Published on August 28th, 2013 | by Ruben14
The Solera system
Sherry has a unique and rather complex system of maturation using a large number of casks and fractional blending. This system is called solera and it is used in the production of all types of sherry, dry or sweet. It is also commonly used for other wines, Spanish brandy, sherry vinegar, Madeira and Port wines and occasionally other drinks like whisky or beer. While the base idea is always fractional blending, we’ll now focus on how it is applied in sherry.
Soleras and criaderas
Barrels in a solera are arranged in different groups or tiers, called criaderas or nurseries. Each scale contains wine of the same age. The oldest scale, confusingly called solera as well, holds the wine ready to be bottled. When a fraction of the wine is extracted from the solera (this process is called the saca), it will be replaced with the same amount of wine from the first criadera, i.e. the one that is slightly younger and typically less complex. This, in turn, will be filled up with wine from the second criadera and so on. The last criadera, which holds the youngest wine, is topped up with a new wine named sobretabla. Taking away part of the wine and replacing it with the contents of other scales, is called rociar or to wash down.
A saca (taking out part of the old wine) and rocío (replenishing the casks) will usually take place several times a year, but the actual number may vary and specific figures are rarely disclosed. In Jerez, a Fino solera will be resfreshed two to four times a year. In Sanlúcar de Barrameda, due to the higher activity of the flor, a Manzanilla solera can easily have six to ten sacas a year. By law there is a maximum of 35% that can be taken out, but normally between 10 and 15% of the 500-550 litre capacity of the butts will be taken out and refreshed. A bit less in Manzanilla soleras. Note that it is not common for wine to be drawn off from all the casks of a solera at the same time – this is usually spread out over time.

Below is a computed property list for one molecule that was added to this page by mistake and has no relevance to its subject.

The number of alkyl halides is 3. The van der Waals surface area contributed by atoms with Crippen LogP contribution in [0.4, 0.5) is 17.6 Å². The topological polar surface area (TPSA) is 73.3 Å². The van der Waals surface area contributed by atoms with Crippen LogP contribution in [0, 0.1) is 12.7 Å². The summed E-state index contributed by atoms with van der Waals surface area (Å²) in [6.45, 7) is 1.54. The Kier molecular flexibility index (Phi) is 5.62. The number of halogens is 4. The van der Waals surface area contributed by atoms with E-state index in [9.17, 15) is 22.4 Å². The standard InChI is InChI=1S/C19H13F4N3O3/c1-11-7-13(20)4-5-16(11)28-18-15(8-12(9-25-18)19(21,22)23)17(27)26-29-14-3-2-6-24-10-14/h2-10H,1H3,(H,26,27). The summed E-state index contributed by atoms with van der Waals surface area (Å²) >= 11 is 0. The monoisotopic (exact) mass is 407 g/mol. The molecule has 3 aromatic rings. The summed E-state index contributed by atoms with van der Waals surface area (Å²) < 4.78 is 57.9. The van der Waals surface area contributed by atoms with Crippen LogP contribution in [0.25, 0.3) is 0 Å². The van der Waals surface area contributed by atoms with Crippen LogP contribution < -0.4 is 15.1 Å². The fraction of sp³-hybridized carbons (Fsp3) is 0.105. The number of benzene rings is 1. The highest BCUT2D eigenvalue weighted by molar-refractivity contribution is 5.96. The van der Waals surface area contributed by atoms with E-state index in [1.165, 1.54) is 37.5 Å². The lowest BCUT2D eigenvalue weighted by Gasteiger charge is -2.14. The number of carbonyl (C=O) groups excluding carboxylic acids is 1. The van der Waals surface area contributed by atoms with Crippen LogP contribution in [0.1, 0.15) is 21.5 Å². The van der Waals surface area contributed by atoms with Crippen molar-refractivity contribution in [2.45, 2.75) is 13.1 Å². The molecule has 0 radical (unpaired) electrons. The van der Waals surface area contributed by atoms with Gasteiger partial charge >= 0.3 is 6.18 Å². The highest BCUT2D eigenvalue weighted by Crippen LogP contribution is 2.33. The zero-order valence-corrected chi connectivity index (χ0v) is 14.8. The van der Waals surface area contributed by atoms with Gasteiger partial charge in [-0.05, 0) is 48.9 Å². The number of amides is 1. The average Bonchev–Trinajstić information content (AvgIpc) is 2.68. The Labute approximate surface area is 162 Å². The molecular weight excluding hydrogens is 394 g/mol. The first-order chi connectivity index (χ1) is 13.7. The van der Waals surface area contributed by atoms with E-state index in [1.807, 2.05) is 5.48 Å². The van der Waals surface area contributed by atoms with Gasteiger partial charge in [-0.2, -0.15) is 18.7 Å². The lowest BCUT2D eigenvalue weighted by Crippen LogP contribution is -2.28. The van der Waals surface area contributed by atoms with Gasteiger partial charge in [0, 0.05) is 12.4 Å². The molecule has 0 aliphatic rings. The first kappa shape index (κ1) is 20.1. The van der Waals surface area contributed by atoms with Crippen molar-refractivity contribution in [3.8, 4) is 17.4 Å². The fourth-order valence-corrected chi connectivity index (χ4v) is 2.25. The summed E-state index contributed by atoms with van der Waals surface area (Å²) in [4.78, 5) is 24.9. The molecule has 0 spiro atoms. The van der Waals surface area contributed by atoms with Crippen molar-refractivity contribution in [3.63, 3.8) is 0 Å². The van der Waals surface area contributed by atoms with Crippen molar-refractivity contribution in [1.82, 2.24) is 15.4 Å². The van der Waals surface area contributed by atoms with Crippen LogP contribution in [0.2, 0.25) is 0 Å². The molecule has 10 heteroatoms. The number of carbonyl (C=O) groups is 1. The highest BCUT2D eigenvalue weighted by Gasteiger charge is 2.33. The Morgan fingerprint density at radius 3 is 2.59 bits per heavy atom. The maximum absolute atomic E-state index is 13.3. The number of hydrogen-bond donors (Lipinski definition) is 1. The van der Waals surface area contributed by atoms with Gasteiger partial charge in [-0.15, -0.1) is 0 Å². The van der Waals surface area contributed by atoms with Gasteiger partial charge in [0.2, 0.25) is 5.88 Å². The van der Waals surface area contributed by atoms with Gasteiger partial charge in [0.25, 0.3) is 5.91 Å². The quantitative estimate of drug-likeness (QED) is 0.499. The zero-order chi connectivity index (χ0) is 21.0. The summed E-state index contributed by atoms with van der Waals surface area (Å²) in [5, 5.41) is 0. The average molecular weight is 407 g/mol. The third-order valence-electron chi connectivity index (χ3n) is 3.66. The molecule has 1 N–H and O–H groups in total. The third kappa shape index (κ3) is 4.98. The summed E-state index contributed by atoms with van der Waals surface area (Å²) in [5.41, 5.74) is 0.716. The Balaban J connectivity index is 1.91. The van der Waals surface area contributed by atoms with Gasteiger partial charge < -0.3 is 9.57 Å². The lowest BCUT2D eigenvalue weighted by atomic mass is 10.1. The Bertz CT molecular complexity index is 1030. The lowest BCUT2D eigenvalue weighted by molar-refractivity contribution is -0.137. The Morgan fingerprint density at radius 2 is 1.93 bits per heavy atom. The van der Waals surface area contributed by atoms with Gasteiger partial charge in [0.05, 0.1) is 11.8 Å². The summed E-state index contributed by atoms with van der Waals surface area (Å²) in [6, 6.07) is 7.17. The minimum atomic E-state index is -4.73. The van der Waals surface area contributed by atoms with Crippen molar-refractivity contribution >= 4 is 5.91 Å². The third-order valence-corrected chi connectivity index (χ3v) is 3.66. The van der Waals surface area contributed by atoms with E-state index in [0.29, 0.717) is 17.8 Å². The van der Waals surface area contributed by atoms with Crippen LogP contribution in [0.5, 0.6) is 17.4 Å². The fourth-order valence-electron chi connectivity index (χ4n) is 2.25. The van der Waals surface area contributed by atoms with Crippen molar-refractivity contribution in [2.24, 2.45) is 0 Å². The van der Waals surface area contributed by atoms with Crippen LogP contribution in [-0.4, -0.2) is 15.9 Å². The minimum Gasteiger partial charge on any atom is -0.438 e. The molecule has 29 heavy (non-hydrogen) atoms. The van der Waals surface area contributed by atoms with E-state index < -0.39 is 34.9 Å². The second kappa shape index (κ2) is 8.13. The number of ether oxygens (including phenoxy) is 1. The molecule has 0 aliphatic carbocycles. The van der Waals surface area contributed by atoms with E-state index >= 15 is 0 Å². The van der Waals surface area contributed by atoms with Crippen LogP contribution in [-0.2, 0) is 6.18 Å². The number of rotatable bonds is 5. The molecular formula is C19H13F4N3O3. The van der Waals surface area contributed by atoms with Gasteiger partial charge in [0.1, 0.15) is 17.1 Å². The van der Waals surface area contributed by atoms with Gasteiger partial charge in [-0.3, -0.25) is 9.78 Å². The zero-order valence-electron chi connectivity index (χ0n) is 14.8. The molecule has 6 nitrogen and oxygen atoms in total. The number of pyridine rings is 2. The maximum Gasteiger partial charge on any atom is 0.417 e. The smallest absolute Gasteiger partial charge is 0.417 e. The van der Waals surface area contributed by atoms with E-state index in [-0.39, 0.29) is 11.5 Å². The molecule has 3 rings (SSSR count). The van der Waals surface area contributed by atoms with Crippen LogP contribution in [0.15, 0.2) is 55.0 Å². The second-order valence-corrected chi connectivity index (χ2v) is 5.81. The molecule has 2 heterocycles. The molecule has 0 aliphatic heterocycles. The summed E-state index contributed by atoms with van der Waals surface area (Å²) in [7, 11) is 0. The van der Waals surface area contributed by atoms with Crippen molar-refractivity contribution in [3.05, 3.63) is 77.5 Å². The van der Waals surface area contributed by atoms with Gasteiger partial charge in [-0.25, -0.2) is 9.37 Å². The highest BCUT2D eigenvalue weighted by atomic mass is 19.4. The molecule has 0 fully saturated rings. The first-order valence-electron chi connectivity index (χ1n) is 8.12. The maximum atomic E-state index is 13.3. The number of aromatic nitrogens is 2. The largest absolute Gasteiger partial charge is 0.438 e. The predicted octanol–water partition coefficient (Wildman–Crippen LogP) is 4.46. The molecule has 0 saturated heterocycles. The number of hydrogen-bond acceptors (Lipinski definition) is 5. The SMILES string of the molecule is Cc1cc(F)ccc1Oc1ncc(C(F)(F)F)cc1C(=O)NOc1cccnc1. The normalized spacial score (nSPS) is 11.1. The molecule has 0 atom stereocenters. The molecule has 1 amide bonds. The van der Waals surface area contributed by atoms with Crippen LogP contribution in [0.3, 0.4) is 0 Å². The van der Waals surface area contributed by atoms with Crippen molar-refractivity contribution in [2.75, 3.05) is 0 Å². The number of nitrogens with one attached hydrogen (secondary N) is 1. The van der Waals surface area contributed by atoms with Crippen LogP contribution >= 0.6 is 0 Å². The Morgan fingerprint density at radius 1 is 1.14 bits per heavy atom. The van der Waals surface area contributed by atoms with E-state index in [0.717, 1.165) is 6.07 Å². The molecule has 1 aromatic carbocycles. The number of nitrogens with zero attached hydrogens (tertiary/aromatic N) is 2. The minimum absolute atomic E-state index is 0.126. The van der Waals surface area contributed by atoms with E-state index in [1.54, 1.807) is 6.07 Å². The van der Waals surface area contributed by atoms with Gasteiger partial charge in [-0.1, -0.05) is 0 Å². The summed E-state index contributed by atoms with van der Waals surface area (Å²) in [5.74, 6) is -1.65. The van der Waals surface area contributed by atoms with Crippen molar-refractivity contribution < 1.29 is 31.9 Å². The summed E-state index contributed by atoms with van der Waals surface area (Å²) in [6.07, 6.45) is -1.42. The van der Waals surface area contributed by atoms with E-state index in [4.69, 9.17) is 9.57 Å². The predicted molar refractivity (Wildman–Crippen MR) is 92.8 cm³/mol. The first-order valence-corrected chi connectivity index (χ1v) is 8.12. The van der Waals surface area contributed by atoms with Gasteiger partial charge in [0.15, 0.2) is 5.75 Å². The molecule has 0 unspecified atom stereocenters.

Origins of the solera system
The solera system is believed to have originated in Sanlúcar de Barrameda in the second half of the 18th century. Prior to this, all sherries were bottled as añadas or vintages, a concept that was still widely in use until the 20th century. Some of the oldest soleras still in use are now at Osborne (Capuchino laid down in 1790 and Sibarita in 1792), El Maestro Sierra (1830), Valdespino (1842) and Gonzalez Byass (1847).